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The Orient Express embodies a certain kind of adventure in a certain kind of style. Kings, maharajas, czars, politicians, writers, celebrities, financiers, crooks, smugglers, and spies have all taken the journey from Paris to Constantinople (now Istanbul). Hemingway wrote on it; Lawrence of Arabia began his epic mission on it. Agatha Christie met her husband on it and set that famous Hercule Poirot mystery in it. With an eye for a theme, I suppose, I was reading Murder on the Orient Express as my night train from Venice, Italy, to Ljubljana, Slovenia, pulled out of the station. As the domes of St. Mark’s faded into the glow of the lagoon, it was easy to imagine myself back in time, getting dressed for dinner in a mahogany and silk–bedecked cabin. In real life, two heavyset men in leather jackets were snoring, two nuns sat silently on the carriage’s remaining orange vinyl seats, and the smell of cigarettes and dust scented the air. The dining car was...closed.
The “Train Éclair du Luxe”—or, as it came to be known in newspapers, the Orient Express—had a bow-tie–essential dining room to rival any grand hotel and a menu to match, all in a time when travel often meant rough conditions and hardship. The inaugural dinner menu, of October 4th, 1883, featured oysters, turbot with green sauce, chicken chasseur, a chaud-froid of game animals (a.k.a. meat coated in a creamy jellied sauce—hooray for aspic!), chocolate pudding, and a dessert buffet (because who doesn’t have room for petit fours after a 4-course dinner?), all served to the tinkling tones of a baby grand piano.
This kind of cooking was very much on my mind as the Not-Orient-Express clattered through the Italian countryside. I’d spent the summer working for a fancy, French-focused catering company in London, where I’d boned things and stuffed things and souffléd things, and had more aspic experience than anyone really needs in life. That paycheck 1) became this adventure, and 2) left me with a simplified recipe for chicken chasseur, which was on the Orient Express's inaugural menu. It’s a rich braise of mushrooms, chicken, and tomatoes, and though it tastes complex, it’s actually easy to pull together. There's no need to make stock from scratch, as the originator Philippe de Mornay (of Mornay sauce fame) would have us do.
As time went by, dinner on the Orient Express became more and more lavish. To keep ahead of the competition, the train doubled down on luxury. On January 4th, 1898, for example, guests could choose from 13 items, including turtle soup, langoustines a la Parisienne, truffles with champagne, and chicken with sauce Valois (a béarnaise-like shallot vinegar reduction). These dishes would be a feat to cook in a proper kitchen (my summer job was a testament to that!), let alone a small galley slipped into one end of a constantly rocking train car.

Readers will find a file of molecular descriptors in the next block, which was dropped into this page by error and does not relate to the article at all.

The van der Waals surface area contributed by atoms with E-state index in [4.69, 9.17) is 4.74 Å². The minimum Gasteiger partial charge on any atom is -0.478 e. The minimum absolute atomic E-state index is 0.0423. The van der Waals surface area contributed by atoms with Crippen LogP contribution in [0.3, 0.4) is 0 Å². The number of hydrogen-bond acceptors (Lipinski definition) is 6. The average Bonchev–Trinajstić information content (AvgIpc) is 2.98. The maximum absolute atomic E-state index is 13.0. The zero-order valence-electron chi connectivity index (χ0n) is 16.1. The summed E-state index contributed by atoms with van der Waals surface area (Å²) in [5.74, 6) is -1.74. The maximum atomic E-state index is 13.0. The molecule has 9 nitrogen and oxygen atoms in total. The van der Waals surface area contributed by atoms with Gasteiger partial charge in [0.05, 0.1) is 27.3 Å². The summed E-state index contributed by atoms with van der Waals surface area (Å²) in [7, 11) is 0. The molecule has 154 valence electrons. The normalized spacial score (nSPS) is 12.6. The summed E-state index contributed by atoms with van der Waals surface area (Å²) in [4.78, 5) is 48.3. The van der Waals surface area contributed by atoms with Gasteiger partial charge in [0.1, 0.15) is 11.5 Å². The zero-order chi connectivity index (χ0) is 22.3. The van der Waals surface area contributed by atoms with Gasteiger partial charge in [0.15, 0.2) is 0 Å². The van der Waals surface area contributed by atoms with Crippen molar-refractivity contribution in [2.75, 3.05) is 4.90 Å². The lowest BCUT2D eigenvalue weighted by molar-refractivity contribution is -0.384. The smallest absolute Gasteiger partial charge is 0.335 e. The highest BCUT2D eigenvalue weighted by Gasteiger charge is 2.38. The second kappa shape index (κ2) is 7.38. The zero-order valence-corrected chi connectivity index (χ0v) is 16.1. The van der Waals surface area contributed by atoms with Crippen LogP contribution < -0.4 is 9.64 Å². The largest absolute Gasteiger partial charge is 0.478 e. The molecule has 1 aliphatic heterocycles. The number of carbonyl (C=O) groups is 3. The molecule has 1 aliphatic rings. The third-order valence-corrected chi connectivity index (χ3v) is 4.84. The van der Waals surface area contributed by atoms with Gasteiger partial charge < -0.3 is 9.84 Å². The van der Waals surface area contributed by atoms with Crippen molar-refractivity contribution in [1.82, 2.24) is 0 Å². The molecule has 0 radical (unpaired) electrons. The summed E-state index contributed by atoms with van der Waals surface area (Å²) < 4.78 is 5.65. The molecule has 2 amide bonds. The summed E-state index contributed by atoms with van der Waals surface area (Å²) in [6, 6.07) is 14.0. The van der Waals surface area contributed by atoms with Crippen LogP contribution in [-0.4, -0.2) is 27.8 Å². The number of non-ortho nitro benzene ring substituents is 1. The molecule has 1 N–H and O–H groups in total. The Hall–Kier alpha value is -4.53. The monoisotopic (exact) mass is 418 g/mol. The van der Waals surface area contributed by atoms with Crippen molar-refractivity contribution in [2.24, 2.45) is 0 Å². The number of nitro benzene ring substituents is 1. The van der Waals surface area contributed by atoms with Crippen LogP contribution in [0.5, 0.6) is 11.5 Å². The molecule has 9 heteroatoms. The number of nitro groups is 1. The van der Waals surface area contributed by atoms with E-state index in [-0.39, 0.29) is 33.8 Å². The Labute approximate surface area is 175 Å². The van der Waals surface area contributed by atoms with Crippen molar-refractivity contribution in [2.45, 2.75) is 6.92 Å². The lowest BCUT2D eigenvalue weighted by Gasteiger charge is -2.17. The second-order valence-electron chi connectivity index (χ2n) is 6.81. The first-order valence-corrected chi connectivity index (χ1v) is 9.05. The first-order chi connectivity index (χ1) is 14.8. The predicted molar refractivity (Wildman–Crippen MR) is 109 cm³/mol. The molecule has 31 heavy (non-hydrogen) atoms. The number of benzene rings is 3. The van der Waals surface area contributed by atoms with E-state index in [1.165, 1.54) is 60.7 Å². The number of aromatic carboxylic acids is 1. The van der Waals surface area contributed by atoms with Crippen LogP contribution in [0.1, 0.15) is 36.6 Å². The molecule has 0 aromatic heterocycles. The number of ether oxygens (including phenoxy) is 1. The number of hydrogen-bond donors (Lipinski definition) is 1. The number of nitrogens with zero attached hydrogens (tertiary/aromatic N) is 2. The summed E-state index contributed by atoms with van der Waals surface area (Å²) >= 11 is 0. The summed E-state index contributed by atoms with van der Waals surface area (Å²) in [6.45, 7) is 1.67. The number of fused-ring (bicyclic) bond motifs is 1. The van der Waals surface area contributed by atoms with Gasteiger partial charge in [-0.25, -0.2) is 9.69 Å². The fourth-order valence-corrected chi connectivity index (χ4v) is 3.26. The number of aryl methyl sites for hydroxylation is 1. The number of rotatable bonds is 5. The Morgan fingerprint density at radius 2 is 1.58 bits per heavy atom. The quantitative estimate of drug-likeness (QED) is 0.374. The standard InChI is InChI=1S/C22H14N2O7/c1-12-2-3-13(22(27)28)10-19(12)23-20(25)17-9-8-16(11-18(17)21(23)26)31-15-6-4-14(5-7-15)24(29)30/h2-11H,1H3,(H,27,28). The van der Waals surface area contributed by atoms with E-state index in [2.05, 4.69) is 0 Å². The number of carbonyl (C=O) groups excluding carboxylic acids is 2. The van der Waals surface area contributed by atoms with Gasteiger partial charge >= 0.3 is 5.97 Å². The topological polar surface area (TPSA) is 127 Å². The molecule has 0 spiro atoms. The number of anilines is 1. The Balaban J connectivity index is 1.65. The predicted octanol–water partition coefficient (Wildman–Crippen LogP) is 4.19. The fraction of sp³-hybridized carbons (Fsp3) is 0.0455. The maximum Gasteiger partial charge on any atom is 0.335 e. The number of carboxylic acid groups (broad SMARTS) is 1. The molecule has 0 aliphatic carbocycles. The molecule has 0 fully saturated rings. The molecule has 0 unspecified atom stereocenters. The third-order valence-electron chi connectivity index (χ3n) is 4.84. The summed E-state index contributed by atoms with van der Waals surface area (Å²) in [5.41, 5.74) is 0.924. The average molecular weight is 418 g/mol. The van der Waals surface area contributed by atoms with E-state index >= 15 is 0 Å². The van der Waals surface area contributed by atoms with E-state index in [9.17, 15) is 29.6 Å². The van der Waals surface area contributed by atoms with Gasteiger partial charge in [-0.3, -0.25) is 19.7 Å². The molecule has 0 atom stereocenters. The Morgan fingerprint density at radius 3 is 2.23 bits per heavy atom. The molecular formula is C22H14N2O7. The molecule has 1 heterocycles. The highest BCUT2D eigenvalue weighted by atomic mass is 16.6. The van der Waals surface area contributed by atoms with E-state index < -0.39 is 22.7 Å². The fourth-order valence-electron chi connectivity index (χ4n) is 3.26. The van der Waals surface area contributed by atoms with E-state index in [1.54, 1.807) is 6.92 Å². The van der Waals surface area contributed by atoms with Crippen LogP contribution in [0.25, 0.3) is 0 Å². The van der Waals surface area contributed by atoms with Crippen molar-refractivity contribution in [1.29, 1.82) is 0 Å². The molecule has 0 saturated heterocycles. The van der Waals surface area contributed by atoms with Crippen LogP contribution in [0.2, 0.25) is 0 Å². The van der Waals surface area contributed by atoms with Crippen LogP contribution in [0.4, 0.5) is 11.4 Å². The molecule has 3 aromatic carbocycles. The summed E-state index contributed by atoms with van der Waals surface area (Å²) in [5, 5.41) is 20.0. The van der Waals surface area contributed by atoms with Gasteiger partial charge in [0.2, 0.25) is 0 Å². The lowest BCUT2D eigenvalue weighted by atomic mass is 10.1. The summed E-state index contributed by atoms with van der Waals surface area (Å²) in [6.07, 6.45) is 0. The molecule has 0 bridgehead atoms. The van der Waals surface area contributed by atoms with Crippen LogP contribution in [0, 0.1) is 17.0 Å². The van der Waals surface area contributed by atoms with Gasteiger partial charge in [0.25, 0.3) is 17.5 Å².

Dining on the Orient Express in the 1920s and 30s reached new heights of elegance. This is when Agatha Christie called the train “undoubtedly my favorite” in her memoir. The menu for June 2nd, 1925, included fiddly dishes designed to showcase the technique of the chef: poularde mascotte (capon breast and leg, stuffed and served with a creamy sauce), jambon et rosbif a la gelée (gotta love that aspic), and crème Lutetia (a brûlée-style custard made famous by a Parisian hotel), and this was only lunch! Fresh ingredients were on-boarded at local train stops, and seasonal produce—berries, tomatoes, fresh herbs—influenced the menu, which was handwritten on specially designed cards every morning. Menus began to draw on recipes native to areas on the train’s passage—a local-seasonal approach, one could say.
Two hours, several chapters, and one dead body into my book*, Jon (my then-boyfriend, now-husband) set out an ad hoc picnic of ripe tomatoes and green olives that we’d picked up at the Rialto Market. Luckily, what the experience lacked in luxury, it made up for in wine. He gouged out the cork of our emergency Valpolicella with his penknife, and we settled in for a long night of semi-sleeping while sitting up. The Italian countryside rolled by in silhouette through the window as we ate, and it would have been terribly romantic, apart from the snoring men in leather jackets and the staring, silent nuns. Nevertheless, our esprit de voyage remained undaunted. We were 21. We had enough breadsticks in our backpacks to keep body and soul together, and we were on a train, experiencing the magic that all travelers can touch whether gliding in mahogany carriages or sticking to warm orange vinyl.
Though, in reality, no murders have ever occurred on the Orient Express, King Ferdinand of Bulgaria is reputed to have locked himself in the bathroom because he feared assassins were onboard. The other crucial plot device in the Poirot story, the train becoming stranded in a snow drift, did occur in real life. Over the course of 5 days stuck on ice, legend has it that the passengers and crew hunted the wolves that encircled the carriages—and ate them! It seems unlikely, though, since every train was well stocked with provisions.
- 8 chicken thighs
- 1 tablespoon olive oil
- 1 tablespoon butter
- 4 cups chestnut or button mushrooms
- 3 shallots
- 2 cloves of garlic
- 1 teaspoon tomato puree
- 1 cup chicken or veal stock
- 1 cup dry white wine
- 1 14-ounce can diced tomatoes
- 2 bay leaves
- 2 thyme sprigs
- 2 tablespoons flat leaf parsley
- 1/2 cup cream
Tell us about your train experiences—and train food!—in the comments.